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When all the arrows point in their direction: Extraverts

 
 
Reply Fri 29 Jul, 2005 07:07 am
Recently, I have come into contact with a young fellow with great ambitions to become a lawyer and to be admitted into one of the better law schools in the country.

His approach to getting into these schools is extensive. I believe there are 17 in all where he has set his sights, and he's got all the books and informational manuals to assist him in success. He has been studying arduously for the LSAT.

But, when it comes to the thinking part of his application, the essay, he is a total blank. As a matter of fact, he is so lacking in any knowledge of history that it would behoove him in some way to be even remotely embarrassed about it. However, he has never hesitated to tell his plan to anyone who will listen, no matter how much of stranger they are.

An extrovert, this young fellow is an extrovert, a difficult personality type for those of us who are more inward in nature.

For someone with an outgoing personality, a huge part of their life depends upon being around other people and drawing them in. According to some sources on the web, the ratio of extraverts comprises 60-75% of the population, which mean, introverts are in the minority. Why does the world so greatly reward the extrovert?

Extroverts do not always understand or sense when someone who may be less outgoing might want to be, or prefers to be alone. Often it seems it is not within their capacity to understand when, perhaps, someone who is feeling down, or in despair. For they are the original: "Chin-Up" types. The extravert, seems intolerant, or oblivious, or dismissive of an individual's inherent darker side, a darker side that needs to express itself in some way, not in physical or psychological violence, but in words, in writing, in painting, in art, and all these processes requires time alone for reflection.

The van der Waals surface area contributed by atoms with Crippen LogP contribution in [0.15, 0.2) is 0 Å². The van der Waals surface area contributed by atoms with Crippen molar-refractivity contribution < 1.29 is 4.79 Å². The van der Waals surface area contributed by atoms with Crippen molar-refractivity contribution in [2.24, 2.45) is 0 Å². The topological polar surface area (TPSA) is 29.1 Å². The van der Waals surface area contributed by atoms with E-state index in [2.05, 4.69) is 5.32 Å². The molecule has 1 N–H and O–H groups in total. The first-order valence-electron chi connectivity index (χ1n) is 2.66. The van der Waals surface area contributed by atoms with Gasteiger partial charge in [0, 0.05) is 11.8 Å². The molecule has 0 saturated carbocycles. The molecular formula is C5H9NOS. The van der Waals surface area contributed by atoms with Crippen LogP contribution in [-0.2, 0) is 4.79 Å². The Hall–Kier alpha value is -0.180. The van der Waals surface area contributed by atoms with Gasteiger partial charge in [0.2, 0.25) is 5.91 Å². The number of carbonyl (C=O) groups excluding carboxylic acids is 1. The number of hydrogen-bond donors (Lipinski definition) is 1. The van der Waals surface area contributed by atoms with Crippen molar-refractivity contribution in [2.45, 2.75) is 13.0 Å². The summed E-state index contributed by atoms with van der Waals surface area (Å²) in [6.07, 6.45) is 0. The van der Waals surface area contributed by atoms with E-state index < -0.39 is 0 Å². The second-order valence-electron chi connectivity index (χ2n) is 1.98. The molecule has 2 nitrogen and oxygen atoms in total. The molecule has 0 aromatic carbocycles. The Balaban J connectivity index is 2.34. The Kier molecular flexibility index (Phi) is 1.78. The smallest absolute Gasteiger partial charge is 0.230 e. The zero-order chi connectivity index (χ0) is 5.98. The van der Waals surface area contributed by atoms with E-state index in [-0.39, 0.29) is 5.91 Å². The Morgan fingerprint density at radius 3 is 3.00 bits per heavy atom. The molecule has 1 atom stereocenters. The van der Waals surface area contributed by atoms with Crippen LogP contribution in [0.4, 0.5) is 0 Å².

Please send along your comments.
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Type: Discussion • Score: 1 • Views: 1,761 • Replies: 33
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kitchenpete
 
  1  
Reply Fri 29 Jul, 2005 07:46 am
Interesting question. I don't have time to consider a real answer now but will be back.
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dragon49
 
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Reply Fri 29 Jul, 2005 08:09 am
cliffhanger,

you are right. i am a huge extrovert, and i have trouble being alone. i would much prefer to be having a conversation with someone than sitting in a room pondering life. however, that doesnt mean i don't have respect for those who do. it took me a long time to realize that when my hubby said, nothing's wrong i just want to be alone, i needed to leave him alone.

the problem with me is that i need interaction constantly (which is probably why i enjoy A2K because there is always something going on). it is difficult for me to comprehend that someone wouldn't want to talk to me unless they were upset with me. then of course i want to dig to the reason why they are upset and fix it because being an extrovert i don't like people to be mad at me because then they ignore me (vicious cycle). and this just pisses them off more (when they weren't actually upset in the first place).

i did learn to respect my husband's need to sometimes just be alone. i still don't quite understand it because the idea doesn't appeal to me, but i keep my distance and realize that once he is done he won't be mad at me or ignore me any longer. i know i sound like an attention monger, and maybe i am, but just like i can't understand your need to be alone, you wouldn't be able to understand my need to not be alone. it is unfortunate, but its the way of life.

i wouldn't say i was intolerant of your need to be alone, more that i don't understand it and it conveys something different to me than you actually mean it to convey. just as my need to be conversant irritates you when to me is just the way of life. i am so bad, i can't make it my 25 minute drive to work without calling someone on my cell phone and having a converstation.

we are just different people. i work very hard to try to respect those who just simply need their time alone. not all of us extroverts are terrible Smile just those who haven't realized you introverts just need your space.
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Chai
 
  1